The solo cross country road trip had a profound impression on Kim's perspective about life.
An example of profound is a scientific equation proving God's existence.
- very deep or low: a profound abyss, sleep, etc.
- marked by intellectual depth: a profound discussion
- intensely felt: profound grief
- thoroughgoing: profound changes
- unbroken: a profound silence
Origin of profoundMiddle English from Old French profund from Classical Latin profundus from pro-, forward (see pro-) + fundus, bottom
- Archaic an abyss or deep, as of the ocean
- something profound
- Having, showing, or requiring great insight or understanding: a profound thinker; a profound analysis.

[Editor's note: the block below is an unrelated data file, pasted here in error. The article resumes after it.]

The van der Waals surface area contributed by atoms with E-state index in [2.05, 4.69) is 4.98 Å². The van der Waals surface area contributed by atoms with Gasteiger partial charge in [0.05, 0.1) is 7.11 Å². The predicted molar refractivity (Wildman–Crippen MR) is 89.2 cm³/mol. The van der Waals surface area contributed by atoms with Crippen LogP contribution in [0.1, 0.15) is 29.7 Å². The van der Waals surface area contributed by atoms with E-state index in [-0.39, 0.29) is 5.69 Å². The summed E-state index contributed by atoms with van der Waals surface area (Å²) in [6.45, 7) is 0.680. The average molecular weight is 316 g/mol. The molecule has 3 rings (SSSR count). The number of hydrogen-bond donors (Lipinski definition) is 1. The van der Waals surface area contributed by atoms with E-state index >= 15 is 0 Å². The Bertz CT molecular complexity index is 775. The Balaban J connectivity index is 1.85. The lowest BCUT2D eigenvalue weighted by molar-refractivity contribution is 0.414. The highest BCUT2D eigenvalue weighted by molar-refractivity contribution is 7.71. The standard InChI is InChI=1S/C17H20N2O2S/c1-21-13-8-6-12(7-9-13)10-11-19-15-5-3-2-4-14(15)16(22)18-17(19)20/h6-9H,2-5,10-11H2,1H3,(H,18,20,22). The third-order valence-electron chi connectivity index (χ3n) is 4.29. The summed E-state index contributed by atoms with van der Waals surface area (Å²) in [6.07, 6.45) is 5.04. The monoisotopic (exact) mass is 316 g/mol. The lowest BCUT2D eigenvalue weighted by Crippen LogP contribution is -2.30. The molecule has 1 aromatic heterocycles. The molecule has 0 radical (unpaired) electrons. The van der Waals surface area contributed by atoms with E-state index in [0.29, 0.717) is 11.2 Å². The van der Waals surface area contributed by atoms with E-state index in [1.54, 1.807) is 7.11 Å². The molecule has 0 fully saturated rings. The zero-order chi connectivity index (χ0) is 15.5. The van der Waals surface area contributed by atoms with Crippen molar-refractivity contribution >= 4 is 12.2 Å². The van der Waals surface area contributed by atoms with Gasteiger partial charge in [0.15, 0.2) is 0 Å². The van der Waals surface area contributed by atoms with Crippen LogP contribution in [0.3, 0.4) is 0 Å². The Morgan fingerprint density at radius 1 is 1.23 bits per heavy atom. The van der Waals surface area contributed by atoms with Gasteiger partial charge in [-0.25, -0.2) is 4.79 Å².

- Deeply felt or held; intense: profound contempt; a profound conviction.
- Thoroughgoing; far-reaching: profound social changes.
- Unqualified or unbroken: a profound silence; profound sleep.
- Situated at, extending to, or coming from a great depth; deep: a profound chasm.
Origin of profoundMiddle English profounde from Old French profond deep from Latin profundus prō- before ; see pro- 1. fundus bottom
(comparative more profound, superlative most profound)
- Descending far below the surface; opening or reaching to great depth; deep.
- Very deep; very serious
- Intellectually deep; entering far into subjects; reaching to the bottom of a matter, or of a branch of learning; thorough; as, a profound investigation or treatise; a profound scholar; profound wisdom.
- Characterized by intensity; deeply felt; pervading; overmastering; far-reaching; strongly impressed; as, a profound sleep.
- Bending low, exhibiting or expressing deep humility; lowly; submissive; as, a profound bow.
(third-person singular simple present profounds, present participle profounding, simple past and past participle profounded)